Author – Kayla Duke – ePublication of Australian Fitness Network – Resources Library.
By providing three progressions of each exercise you instruct, you can challenge experienced participants while also catering for those new to the aqua environment and those seeking a less intense workout, says Kayla Duke.
In today’s diverse group exercise marketplace aqua aerobics instructors need to be increasingly creative in order to keep participants interested and motivated – while ensuring each and every one receives an efficient and appropriate workout. When working with multi-level participants in the one class, an effective way to cater for everyone is to layer up and progress your exercises and routines. This is also a great way to refresh old choreography, creating a varied class without having to start from scratch, and providing a challenge to regulars while making sure beginners still have a good – and achievable – workout.
I like to create choreography for each song I play, giving one move to the chorus, another move to the verse and yet another to the instrumental sections. This pattern is then repeated using progressions of the exercises at the repetition of each segment of the music.
After repeatedly hearing ‘your music is too fast’ from new participants, while regulars were pushing it all the way and comfortably keeping on the beat, I realised that many newcomers are a little slower in getting into position while they adapt to exercising in the aquatic environment. It is helpful to encourage them by pointing out that executing aerobics moves in water is quite different to on land and takes a bit of getting used to. With a little perseverance, most new participants will be up to pace at the base level of the routine after a few classes.
By watching regulars who are used to pushing through the water, I also came to the realisation that the more options I gave, with a bit of education, the more readily beginners discovered that when the music is continuing at the same tempo they must work harder with each progression to keep to that beat. If they still cannot stay on the beat, they need to regress their choice of move to an option/level where they can.
Progressing aqua aerobics moves not only helps you cater for multi-levels in the one class, but also assists your participants to challenge themselves with the level where they can keep to the beat of the music. I always try to give three different levels or options when working in this type of format. Slicing the hands through the water, for example, is faster and less challenging than using flat or scooping hands, which need a stronger push through the water, and hence progress the move up a level. Similarly, working with longer levers, such as a straight leg kick rather than a flick kick, is considerably more difficult.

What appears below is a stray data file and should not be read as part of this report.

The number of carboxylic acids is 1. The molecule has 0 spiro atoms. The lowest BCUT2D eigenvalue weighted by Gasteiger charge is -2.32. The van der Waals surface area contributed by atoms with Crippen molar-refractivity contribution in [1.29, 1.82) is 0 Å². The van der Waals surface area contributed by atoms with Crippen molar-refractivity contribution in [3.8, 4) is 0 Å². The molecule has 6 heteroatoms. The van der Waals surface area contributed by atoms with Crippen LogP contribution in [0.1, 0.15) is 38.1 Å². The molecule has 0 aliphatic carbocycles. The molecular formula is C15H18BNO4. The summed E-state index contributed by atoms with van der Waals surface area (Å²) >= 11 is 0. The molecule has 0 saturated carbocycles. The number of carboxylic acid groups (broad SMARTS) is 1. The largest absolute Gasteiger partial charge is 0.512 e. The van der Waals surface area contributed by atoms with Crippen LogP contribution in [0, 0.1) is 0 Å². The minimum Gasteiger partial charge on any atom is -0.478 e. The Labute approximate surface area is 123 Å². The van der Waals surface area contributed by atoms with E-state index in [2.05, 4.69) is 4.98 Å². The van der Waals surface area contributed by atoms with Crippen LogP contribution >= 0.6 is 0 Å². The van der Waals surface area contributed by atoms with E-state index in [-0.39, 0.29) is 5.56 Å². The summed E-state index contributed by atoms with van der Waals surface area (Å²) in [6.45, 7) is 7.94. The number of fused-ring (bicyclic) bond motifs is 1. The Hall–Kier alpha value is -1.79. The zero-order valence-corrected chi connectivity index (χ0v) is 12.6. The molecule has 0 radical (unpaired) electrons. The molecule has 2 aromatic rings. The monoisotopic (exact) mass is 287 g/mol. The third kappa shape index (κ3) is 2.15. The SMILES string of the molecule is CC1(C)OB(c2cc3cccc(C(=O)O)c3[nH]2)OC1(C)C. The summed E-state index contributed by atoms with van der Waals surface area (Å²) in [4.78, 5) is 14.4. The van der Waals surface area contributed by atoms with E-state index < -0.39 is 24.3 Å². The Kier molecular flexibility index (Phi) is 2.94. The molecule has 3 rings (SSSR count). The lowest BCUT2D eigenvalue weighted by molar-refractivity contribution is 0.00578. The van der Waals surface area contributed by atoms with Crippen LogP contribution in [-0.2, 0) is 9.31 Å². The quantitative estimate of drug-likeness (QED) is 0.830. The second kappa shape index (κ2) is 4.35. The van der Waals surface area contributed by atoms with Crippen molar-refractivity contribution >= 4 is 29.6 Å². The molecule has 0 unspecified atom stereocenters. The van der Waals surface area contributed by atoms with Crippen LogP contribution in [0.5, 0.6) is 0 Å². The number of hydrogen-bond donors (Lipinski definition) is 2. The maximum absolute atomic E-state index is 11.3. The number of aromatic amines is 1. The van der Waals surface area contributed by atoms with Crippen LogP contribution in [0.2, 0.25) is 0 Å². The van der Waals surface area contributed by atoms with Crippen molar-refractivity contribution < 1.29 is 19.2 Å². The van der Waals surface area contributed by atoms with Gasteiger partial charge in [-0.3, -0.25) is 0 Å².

As always, ensure you try every new aqua aerobics progression in the pool, because moves practiced on the land are very different to moves performed in the water, and the guesses of even very experienced aqua instructors can sometimes be inaccurate. The following examples demonstrate how I typically build and progress aqua aerobics exercises:
KICK, TUCK, STRAIGHT LEGS
Option 1: Perform a front leg kick with a clap underneath the leg, continue to alternate the leg and open the arms before clapping under the other leg (photo 1). Note: the wider and straighter you open the arms in between each kick, the more challenging the workout will be for the upper body.
Option 2: Jumping up both legs at once (photo 2). This lifts the heart rate as well as the legs! Participants will need to really work the body, especially on the downward motion, as if they just relax and float down they will be too slow to stay on the beat of the music.
Option 3: Very similar to the previous option, but with straight legs to make it even more challenging (photo 3).
For options two and three, always finish each move standing tall with the arms out wide in order to get even more out of the exercise (photo 4).
Option 1: A straddle provides a strong base of support with focus on the arms, pushing down and up (photos 5 & 6).
Option 2: Maintaining the same arm movement, add a straddle jump, pushing and pulling the arms and legs against each other to create turbulence in the water, and involving the legs in the exercise.
Option 3: Keeping the straddle jump movement, this time bring the legs all the way out to straight position, like a wide mermaid flick floated kick.
Try these exercises with your class, and also re-evaluate your existing aqua exercises and class plans to identify where you can implement this method to make the most of your choreography. Doing so will challenge your participants and keep them coming back for more, while also catering for any first timers and those who need a less intense workout.